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  1. #1
    Junior Member LatinoHeat's Avatar
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    Not sure which bike to choose.

    I haven't ridden a bike for over 15 years. Not regularly, anyway. Back in the late 80's, early 90's, my bike of choice was a racing bike, a Tiger Veloce. It is a light weight bike with the spaghetti-thin tires. It was a really neat ride. I don't remember if my hands or rear hurt after long rides, as it was ages ago.
    I also had a mountain bike, a three triangle frame GT Outpost. I loved that bike. I used it for my bicycle delivery job, since it could take more of a beating then the Racer.
    I have used the GT here in Florida recently, and can't help but notice that my hands really hurt after riding it for a while. Granted, at 37, I am a bit older then I was when I used to ride it all the time. Plus, injuries to my hands (as a former alligator wrestler, I have been bit quite a few times, and my hands are not what they used to be) might be a factor.
    So, now, my question is. I am not looking to ride the trails other then occasionally, if even that. I am not looking to race on the road either. I just want to ride for a while. Long distance riding, I guess. What I want to know is, what would you guys suggest I do? Put fatter tires and mod the road racing bike, or put slicks and mod the mountain bike? I am not looking for speed, just comfort, you know?

  2. #2
    Century bound Phil85207's Avatar
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    There is a type of bike made for folks like you, if I read you correctly. It's called a hybrid. It has a little fatter tire, usually comes with a triple, and are a great all around bike. I have one that has over 14000 miles on it. and was my only bike for years. You may want to test drive one and see how it feels to you. Good luck and safe ridding.
    Chief Executive In Charge Of Diddly Squat.

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  3. #3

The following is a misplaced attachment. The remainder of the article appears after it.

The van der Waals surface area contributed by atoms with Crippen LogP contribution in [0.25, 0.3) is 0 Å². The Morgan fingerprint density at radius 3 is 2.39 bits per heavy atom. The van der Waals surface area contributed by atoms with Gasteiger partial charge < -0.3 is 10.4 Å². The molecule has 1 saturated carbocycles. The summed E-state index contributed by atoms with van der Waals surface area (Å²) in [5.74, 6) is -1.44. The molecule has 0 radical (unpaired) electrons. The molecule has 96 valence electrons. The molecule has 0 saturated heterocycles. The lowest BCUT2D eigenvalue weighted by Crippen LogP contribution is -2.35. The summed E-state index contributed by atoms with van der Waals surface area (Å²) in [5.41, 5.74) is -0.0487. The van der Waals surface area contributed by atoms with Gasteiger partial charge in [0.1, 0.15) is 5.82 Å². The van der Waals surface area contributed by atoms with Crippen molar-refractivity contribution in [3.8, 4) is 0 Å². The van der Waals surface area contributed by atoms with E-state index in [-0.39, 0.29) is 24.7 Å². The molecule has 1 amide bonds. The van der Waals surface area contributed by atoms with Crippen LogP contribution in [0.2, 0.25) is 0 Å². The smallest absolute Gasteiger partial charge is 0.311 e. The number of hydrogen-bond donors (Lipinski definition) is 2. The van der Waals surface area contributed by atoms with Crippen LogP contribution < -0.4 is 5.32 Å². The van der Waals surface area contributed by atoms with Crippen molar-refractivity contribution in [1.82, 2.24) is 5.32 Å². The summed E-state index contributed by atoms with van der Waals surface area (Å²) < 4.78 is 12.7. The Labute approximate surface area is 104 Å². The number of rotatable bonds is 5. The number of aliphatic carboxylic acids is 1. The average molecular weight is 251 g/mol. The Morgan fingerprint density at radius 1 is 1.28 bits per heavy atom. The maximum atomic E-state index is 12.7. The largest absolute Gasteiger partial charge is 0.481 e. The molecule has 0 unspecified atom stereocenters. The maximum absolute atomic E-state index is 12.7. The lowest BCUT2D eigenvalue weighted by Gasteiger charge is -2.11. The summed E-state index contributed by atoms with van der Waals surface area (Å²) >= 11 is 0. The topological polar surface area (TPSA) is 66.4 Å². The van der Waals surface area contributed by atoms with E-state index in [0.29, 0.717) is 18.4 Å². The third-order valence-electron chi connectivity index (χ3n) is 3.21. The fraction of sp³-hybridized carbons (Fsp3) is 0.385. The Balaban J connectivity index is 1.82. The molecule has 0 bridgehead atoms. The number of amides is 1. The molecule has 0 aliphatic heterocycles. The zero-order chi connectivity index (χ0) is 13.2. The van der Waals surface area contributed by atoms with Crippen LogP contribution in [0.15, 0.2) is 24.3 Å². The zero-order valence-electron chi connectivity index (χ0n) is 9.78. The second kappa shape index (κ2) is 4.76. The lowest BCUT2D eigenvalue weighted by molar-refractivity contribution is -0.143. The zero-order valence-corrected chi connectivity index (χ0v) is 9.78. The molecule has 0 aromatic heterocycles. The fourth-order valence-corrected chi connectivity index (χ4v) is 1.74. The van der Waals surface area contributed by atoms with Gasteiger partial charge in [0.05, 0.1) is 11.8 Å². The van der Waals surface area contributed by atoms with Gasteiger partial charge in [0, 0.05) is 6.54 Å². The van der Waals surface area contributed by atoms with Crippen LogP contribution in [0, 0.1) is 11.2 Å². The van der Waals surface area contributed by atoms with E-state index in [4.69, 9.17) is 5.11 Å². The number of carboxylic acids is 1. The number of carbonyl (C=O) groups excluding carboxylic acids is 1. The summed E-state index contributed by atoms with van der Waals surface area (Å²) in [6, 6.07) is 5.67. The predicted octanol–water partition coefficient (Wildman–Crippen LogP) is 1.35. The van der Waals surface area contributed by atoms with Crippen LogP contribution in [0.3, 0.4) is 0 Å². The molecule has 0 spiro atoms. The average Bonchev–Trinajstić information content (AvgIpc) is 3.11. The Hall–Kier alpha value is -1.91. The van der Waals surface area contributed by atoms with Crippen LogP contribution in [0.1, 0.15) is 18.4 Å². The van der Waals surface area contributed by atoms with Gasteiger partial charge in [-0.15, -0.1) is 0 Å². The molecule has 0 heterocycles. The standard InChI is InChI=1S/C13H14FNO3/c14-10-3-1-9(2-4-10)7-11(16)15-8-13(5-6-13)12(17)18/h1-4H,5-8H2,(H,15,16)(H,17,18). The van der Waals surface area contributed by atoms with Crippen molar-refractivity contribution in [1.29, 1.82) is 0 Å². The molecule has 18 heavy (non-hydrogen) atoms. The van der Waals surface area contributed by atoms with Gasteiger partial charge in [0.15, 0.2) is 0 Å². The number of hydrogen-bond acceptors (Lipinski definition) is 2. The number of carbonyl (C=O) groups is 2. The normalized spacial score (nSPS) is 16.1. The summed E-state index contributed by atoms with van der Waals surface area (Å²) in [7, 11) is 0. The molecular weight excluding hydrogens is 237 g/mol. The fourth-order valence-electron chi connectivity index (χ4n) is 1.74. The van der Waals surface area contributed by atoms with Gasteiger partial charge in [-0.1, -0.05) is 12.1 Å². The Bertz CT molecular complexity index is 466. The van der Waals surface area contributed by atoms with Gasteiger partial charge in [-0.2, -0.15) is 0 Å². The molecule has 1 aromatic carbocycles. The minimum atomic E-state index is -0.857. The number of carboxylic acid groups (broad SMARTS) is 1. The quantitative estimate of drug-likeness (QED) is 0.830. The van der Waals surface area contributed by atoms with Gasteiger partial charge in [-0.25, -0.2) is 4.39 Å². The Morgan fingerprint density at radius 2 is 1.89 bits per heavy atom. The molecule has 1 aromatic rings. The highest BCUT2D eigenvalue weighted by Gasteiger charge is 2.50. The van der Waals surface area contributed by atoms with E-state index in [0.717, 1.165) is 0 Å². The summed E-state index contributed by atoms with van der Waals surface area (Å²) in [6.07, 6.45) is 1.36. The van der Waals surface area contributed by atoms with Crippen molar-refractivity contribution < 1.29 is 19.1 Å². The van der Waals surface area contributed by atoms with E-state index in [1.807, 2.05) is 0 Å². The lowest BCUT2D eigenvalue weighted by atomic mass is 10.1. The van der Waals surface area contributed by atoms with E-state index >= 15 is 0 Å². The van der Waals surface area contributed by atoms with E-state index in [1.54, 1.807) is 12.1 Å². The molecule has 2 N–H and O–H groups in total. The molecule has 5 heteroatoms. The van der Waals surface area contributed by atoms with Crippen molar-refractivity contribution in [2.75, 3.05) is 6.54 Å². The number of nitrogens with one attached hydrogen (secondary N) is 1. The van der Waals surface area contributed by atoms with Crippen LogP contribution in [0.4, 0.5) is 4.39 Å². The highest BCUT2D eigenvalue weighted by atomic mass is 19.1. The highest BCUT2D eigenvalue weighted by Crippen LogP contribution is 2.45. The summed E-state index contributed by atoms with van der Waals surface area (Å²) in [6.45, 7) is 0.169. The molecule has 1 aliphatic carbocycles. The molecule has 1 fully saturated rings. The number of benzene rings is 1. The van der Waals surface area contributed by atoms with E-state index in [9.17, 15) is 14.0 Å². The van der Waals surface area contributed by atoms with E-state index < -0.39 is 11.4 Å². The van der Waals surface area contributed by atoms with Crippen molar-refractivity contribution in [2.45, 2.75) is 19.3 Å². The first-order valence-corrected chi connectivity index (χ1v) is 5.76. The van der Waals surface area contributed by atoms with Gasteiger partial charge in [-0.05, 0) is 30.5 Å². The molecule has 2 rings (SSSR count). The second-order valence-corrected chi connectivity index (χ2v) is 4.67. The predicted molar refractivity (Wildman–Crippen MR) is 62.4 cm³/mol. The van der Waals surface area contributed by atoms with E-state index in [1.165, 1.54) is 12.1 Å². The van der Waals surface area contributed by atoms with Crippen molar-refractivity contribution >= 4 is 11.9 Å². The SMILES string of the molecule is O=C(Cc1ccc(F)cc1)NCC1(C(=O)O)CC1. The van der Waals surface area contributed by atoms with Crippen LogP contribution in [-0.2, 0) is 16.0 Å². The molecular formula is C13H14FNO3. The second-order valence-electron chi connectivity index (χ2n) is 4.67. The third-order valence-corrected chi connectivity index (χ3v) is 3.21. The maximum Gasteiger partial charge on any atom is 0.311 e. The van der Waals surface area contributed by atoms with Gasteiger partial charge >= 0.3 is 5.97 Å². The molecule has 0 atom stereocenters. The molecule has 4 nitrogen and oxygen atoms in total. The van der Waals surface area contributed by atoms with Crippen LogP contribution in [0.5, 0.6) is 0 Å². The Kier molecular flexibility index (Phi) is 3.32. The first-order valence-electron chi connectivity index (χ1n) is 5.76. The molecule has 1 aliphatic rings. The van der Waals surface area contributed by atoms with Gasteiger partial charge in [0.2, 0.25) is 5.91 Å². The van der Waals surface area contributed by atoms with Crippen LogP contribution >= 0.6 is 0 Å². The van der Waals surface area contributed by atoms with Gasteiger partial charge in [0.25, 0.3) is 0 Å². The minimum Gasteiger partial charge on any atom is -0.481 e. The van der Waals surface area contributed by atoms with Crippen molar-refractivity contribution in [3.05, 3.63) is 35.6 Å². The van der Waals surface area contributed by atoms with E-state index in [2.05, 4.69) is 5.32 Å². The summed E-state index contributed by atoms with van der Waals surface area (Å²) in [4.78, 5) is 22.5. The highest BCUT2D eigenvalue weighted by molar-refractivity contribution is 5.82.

Seņor Member USAZorro's Avatar
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    A triple crankset is nigh-on useless for riding in Florida. Wider tires are definitely a good idea - if the racing bike has the clearance for them. Cushier bar tape would be a good idea too. The potential drawback to using the racing bike would be that you might want to carry some small things around with you, and you might not have a place to mount a rack.
    The search for inner peace continues...

  4. #4
    Junior Member LatinoHeat's Avatar
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    No place to mount the rack?
    Really? Damn. I thought you could mount them on anything.
    Hmmm...... I also thought about the Hybrid, but am kind've economically strapped right now, having just moved. I was trying to make do with what I have.
    I'm gonna have to think about this for a bit.
    Maybe sell the racer, if I can't mod it? Use the money to buy me a Hybrid?
    But the Mountain Bike is a bit heavy. Maybe I'll sell that?
    Hmmm.....

  5. #5
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    I think all you might need is a riser stem for the MTB, to get some weight off your hands, and some slicks.

    Little known fact: If you take an xc type mountain frame, put a shorter, higher rise stem on it, and some skinnier slick tires, it magically transforms into a "hybrid", which is itsself really just a stupid word for "normal bike" in most cases.
    All You Haters Suck My Pawls.

  6. #6
    Randomhead
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    pretty sure that hands hurting is a lack of core strength. It happens to most of us as we age because we don't ride enough due to the demands of work and family. What length ride causes your problems? The long distance forum is for rides where 100 miles is considered a short ride. I'm moving this to general cycling.

  7. #7
    Junior Member LatinoHeat's Avatar
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    Thank you, Unterhausen. I was originally going to put it here in the general section, but wasn't sure.
    as for length that causes me problems? Right now, anything over twenty miles. I used to be able to go a lot further when I was younger, but that is just about it for me in my present state.
    Kludgefudge..... that's what I thought. LOL.

  8. #8
    Senior Member cyclist2000's Avatar
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    I would see how wide of tires will fit on the road bike, then get some aerobar clip-ons, this will take add a new hand position that lets you take some pressure off you hands by resting your elbow on the pads. Now if you can only get 25 mm width tires on the bike then it won't go trail riding.
    I don't do vintage, I bought them new, rode them, kept them. Now they are just old bikes
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